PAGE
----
LaMentalist on 12 Jan 2013
In reply to omerta:

Deeply sorry for you loss Omerta . < bearhug >

I've lost a lot of close friends over the years , my brother & more recently my (ex)father in law who I loved ,still saw a lot of Les after leaving his daughter many years ago ( she was cheating ) . We were close , he was one of the good ones .

As for learning from grief I learned alot about myself when my bro died ( people used to think we were a twin we were that close ) , I kind of coped intitially by not dealing with it honestly , I was angry with a lot of people & TPTB for covering a lot of facts up , omitting crucial factors on the coroners report & more .

After getting over the shock of losing him (days after) It was christmas , I realised I hadn't shed a tear probably due to some macho BS, I lost nearly 2 stone in 2 weeks ( he was in intensive care for this 2 weeks before they pulled the plug ) , I'm 6'1 & was 12.4 stone before losing the weight , I was in a bad place all I really wanted was a hug .

The first hug came from someone totally unexpected she just walked upto me and squeezed me hard ( I'll never forget that ) she didn't have to say anything . Then a person who I'd always considered quite cold & callous text me & said come over to mine for the evening get out of that bloody recording studio . So I did ,it did me good we talked but also spent hours in silence , I was close friends with her fiance who I saw killed when he was 26 , that hit me hard at the time I was 25 , I mention this for context .

I wanted to cry for a long time but I could not physically do it for some reason ,attempted to trigger it by playing my bros fave music but it just wouldn't happen . I needed to let it out of my system . I lost another another close friend in the meantime in shitty circumstances , I was given time off work & told that if I didn't attend professional counselling I could risk losing my pension so I begrudgingly went a long to 3 of the 6 initial sessions . Didn't bother with the rest it wasn't helping all I could see was a 27 year old girl fresh out of Uni asking me questions & ticking boxes , I found it insulting at the time .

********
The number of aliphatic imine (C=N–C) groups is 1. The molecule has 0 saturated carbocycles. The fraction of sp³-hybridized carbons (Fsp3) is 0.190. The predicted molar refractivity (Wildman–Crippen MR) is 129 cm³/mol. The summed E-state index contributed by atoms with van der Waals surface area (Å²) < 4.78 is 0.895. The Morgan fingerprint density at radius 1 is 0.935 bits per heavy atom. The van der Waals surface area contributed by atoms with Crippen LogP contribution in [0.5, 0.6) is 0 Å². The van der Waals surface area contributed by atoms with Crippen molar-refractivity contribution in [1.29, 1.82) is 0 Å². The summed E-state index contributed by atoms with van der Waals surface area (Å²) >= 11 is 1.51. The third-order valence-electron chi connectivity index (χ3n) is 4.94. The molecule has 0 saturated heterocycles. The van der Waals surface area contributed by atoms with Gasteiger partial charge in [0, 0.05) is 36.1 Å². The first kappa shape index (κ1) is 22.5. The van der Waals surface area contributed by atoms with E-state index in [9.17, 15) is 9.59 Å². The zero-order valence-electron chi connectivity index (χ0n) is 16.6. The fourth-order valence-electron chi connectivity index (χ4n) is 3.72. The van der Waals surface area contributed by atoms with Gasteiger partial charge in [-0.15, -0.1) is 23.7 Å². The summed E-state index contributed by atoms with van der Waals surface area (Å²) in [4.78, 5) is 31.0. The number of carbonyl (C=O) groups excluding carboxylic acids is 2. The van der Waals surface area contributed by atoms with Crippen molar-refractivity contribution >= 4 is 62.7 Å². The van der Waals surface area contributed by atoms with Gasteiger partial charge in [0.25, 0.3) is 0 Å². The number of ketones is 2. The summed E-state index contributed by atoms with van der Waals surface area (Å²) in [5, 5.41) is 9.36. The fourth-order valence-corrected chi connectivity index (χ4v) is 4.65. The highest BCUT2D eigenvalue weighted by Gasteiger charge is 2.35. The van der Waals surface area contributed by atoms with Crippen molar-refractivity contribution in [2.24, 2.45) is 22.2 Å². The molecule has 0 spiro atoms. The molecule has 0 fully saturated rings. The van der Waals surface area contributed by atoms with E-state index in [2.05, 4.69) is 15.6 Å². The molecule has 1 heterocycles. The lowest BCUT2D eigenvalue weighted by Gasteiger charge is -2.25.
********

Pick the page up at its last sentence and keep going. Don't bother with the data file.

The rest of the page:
Eventually around 2 years after the death of my brother I cracked & cried for close to 3 days , it was as if my heart turned from stone to a living breathing thing . I put a lot of it down to getting severe beatings from my parents as a kid ( broken ribs , fractured skull etc , etc ) . I was angry at the world for far too long . But then one day I realised the hatred & pain was too much & it was going to put me in an early grave .

It took a while but now I fully appreciate life & all it has to offer , I also try to live for now & do all the things that my bruv & friends would love to be doing right now . Still have off days especially at chrimbo but they get easier .

Talk if you want to talk , cry if you feel like crying but most important for me is to remember to smile atleast once a day ! It can be contagious & even addictive sometimes .

Life is a precious thing that I've learnt to appreciate more with age . We all cope in different ways , try not to do it all by yourself & never forget to respect , love & look after yourself . We are fragile things no matter how hard we think we are or can be .

To this day I still get friends of my bruvs ask me Tristan how are ya doing ? I explain & give them a hug if it seems appropriate .

Leon



Ava Adore - on 12 Jan 2013
In reply to omerta:

On the negative side, it made me realise that everyone leaves. This translates into my friendships and I will sometimes "reject" friends who look like they're going to be "leaving" me. Maybe that's sharing too much....